MBA University of Chicago, BA Management, AD Electronics
Retired Tech Industry Executive
Interests - Economics (Global, Macro, Micro), Technology
Investments - Large multinational stocks with dividend growth. Option trading using near-term covered calls and acquisitions using put options to amplify dividends. Occasional trades on equity holdings.
Investor with 10 years experience in the investment management community. My interests are mainly around innovation and technological disruption, but I allow myself to look into situations in other sectors.
Full-time investor. Formerly buy-side credit analyst (2yrs) covering Japanese + Asian companies. Before that, I was a cross asset derivatives salesperson at a large bulge-bracket firm, based in Tokyo (4yrs). I use Seeking Alpha to clarify and synthesize my investment thought process and to elicit feedback on my theses; additionally I like to connect with other investors and swap ideas.
You can read my finance-related blog at rapercapital.com (less organized than Seeking Alpha writeups, more my random musings on various finance-related topics).
Going forward I will try to tweet my investment-related thoughts/updates to articles/etc. You can follow me on Twitter, my handle is @puppyeh1
Always looking for new ideas across the board. Happy to exchange ideas/share thoughts/swap notes, feel free to private message me. I currently live in Singapore.
Full-time Investor, and frequent speculator.
Focus on US Stocks and Real Estate.
Degree in Economics and Finance.
Over 35 years of economic analysis and active investing experience. Retired Financial Services CEO (company had $2 Billion in financial assets).
Macroeconomic conditions and cycle progression are the foundation of my investment strategy. I evaluate the macro trend, and then select investments that will benefit from that trend, shifting the mix as the cycle progresses. Earnings growth is the sustainable fuel for investment gains. So, I look to position my portfolio accordingly.
I stay fully invested during the rising tide of a growing economy. I use leverage until the expansion shows signs of constraints and exhaustion. Rising input costs (wages, materials, energy, interest rates) eventually squeeze corporate profits, making growth less feasible. When I see evidence of a coming recession combined with weakness in the market, I exit my equity positions, reduce my real estate holdings, and shift to the safety of cash and treasury bonds. After the market slides deeply, and after the panic reaches headline proportions, I begin to reinvest as I anticipate or see evidence of the market bottom. I successfully avoided the 2001-2002 and the 2008 bear markets, while being fully invested for the bull markets around those declines.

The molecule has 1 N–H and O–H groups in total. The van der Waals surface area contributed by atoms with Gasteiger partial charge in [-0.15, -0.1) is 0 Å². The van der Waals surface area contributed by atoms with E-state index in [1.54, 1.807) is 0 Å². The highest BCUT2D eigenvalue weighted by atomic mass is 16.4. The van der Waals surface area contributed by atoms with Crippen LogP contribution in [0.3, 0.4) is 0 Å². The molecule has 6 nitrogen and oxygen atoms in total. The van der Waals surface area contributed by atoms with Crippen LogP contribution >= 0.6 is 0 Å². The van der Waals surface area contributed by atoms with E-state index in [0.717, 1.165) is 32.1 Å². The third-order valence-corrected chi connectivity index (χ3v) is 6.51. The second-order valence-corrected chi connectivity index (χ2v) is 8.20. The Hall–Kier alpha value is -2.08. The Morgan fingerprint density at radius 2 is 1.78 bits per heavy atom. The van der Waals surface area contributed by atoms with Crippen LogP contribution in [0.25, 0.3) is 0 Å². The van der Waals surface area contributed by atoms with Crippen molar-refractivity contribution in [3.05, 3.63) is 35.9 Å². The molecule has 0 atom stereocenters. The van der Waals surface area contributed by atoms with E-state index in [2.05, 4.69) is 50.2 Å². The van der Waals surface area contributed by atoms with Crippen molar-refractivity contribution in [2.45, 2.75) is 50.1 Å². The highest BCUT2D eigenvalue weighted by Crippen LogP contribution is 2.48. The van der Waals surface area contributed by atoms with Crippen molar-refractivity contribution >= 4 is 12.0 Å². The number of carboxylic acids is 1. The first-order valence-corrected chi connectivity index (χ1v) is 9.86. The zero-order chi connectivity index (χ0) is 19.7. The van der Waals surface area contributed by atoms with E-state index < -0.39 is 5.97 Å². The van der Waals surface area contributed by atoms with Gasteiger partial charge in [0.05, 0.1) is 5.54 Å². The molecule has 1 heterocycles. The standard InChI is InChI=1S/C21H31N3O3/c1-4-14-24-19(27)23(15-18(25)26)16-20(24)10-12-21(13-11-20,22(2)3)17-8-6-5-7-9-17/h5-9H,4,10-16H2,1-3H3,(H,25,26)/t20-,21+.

In prior cycles I purchased individual stocks. However, during this bull market I am making heavy use of ETFs (including Sector ETFs). This is much less work, but results in more average returns. I do purchase some individual company stocks when I think the company will perform better than the average in its industry sector. I do not sell short, and rarely use options.
My portfolio is about half market tracking. I also use sector rotation, selected specific companies, modest margin debt, and 3x leveraged ETFs, within the rising cycle trend to magnify and outperform the average trend. I also adjust the size of my market exposure based on market conditions, and historic patterns.
Over the past 35+ years of active investing in stocks and real estate, my investment returns have been significantly above the average return of the S&P 500 (largely due to market timing and leverage). Since October 2007, my Stock portfolio average total return has been about 15% per year, compounded. My Real Estate portfolio average total return has been about 8% per year for the same period. The S&P 500 average total return has been about 5% per year during the same period.
My gross investment asset allocation target is roughly 70% stock, and 30% real estate (rentals). Current Stock Portfolio Mix (June 2016): 46% Broad Market Tracking (VTI, SPY, RSP, QQQ, VB...),19% Homebuilders and related, 15% Consumer Discretionary (VCR), 07% Industrials (XLI), 05% Berkshire Hathaway, 08% all other. Margin Debt is about 4% of portfolio value. Total Market Leverage is 1.05x (down from 1.34x in 2014). No bonds, and cash is less than 2% of gross assets. Real Estate is Residential Rentals, mostly near the beach (average LTV is about 40%).